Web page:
Literary Mama writing about the many faces of motherhood
December, 2007

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Suzanne Kamata, Fiction Co-Editor, writes: "I'm currently reading Sparkle Life by Kara Lindstrom, a smart, sexy book about three thirty-something women who are looking for love and making movies. I love movies, and it's always fun to read about the biz, especially when the writing is so clear and, uh, sparkly."

Caroline Grant, Senior Editor and Columnist, reports: "I've just finished the spectacularly rich and detailed historical novel Brookland, by Emily Barton. The story about a trio of sisters who run a gin distillery and build a bridge spanning the East River is told via a series of letters from the oldest sister, Prue, to her grown daughter, Recompense, as Recompense awaits the birth of her first child. Along the way, Barton offers an intimate look into 18th century family life, the political workings of New York State, and enough fascinating information about gin distilling that I'm tempted to try it myself."

C. Delia Scarpitti, Columns Department Co-Editor, says: "I am reading the newly released paperback edition of the popular award-winning novel, The Birth House, by Ami McKay. (Read the previous Literary Mama Review.) This lyrical novel reveals the struggles between the medical and midwifery models of childbirth, "progress" and "traditional wisdom" and the rights for women to control their own bodies versus societal standards and expectations. Dora Rare, a midwife apprentice in a remote village in Nova Scotia during the early 20th century, is an unforgettable protagonist, and McKay's use of poetic language is completely riveting, as in the following: 'When husbands, fathers and sons were kept out in the fog longer than was safe, the women stood at their windows, holding their lamps, a chorus of lady moons beckoning their lovers back to shore. Waiting, they hushed their children to sleep and listened for the voice of the moon in the crashing waves. In the secret of the night, mothers whispered to their daughters that only the moon could force the waters to submit. It was the moon's voice that called the men home, her voice that turned the tides of womanhood, her voice that pulled their babies into the light of birth.' This is one novel I know will stay with me long after I've read the last page."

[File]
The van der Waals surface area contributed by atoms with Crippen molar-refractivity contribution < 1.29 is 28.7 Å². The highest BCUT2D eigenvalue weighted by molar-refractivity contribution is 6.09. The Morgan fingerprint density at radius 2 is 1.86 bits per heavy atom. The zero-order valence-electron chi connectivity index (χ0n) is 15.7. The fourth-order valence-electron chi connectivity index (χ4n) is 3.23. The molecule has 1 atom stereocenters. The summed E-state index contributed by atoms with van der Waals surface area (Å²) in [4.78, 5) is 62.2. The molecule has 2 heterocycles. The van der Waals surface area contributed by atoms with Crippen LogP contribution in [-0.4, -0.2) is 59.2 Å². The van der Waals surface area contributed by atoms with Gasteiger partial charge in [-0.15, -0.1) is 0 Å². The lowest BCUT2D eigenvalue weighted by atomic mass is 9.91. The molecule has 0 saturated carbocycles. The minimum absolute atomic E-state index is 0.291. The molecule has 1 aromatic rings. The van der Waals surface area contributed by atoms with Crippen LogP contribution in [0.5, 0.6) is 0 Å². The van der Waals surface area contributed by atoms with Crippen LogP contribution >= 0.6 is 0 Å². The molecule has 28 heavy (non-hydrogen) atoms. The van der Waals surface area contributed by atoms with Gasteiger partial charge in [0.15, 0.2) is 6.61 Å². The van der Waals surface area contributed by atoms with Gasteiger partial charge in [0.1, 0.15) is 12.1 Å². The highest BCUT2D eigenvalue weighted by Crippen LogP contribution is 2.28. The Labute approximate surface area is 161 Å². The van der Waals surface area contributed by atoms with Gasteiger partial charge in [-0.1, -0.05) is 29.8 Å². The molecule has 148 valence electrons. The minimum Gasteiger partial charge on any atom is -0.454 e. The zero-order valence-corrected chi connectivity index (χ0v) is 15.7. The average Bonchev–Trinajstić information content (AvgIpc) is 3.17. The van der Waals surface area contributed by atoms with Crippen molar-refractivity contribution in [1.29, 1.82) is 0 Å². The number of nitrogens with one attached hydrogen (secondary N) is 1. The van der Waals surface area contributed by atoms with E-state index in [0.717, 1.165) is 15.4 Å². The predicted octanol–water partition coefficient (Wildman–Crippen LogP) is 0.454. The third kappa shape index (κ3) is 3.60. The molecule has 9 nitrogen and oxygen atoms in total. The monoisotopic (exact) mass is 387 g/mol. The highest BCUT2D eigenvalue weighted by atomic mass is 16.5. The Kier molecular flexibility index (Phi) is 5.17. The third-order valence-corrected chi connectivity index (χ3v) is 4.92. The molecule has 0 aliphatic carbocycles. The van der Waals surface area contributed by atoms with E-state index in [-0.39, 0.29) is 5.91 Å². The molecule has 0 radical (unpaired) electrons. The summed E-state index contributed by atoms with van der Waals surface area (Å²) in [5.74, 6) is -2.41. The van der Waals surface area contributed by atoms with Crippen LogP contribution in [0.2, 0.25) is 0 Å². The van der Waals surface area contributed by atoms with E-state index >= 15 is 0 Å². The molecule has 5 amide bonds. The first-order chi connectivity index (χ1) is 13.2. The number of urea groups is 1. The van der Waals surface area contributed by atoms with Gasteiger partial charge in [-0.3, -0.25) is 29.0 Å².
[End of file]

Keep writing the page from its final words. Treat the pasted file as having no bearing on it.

Sarah Raleigh Kilts is a proud member of the amazing Motherlode Writers Group (I love you guys!). Her writing has been published in Common Ties. Following her passions led her to discover a new career that’s tons of fun — as an elementary school music teacher to 220 fabulous 3rd 4th and 5th graders she gets to share her love of music and world culture with a captive — though often wiggly and giggly — audience. She lives with her family in the San Francisco Bay Area and can sometimes be found (even on school nights!) performing in local watering holes plucking the bass and singing with her hubby Thom in their Indie Rock duo, Diablo’s Dust. Three of their albums are currently available on iTunes.

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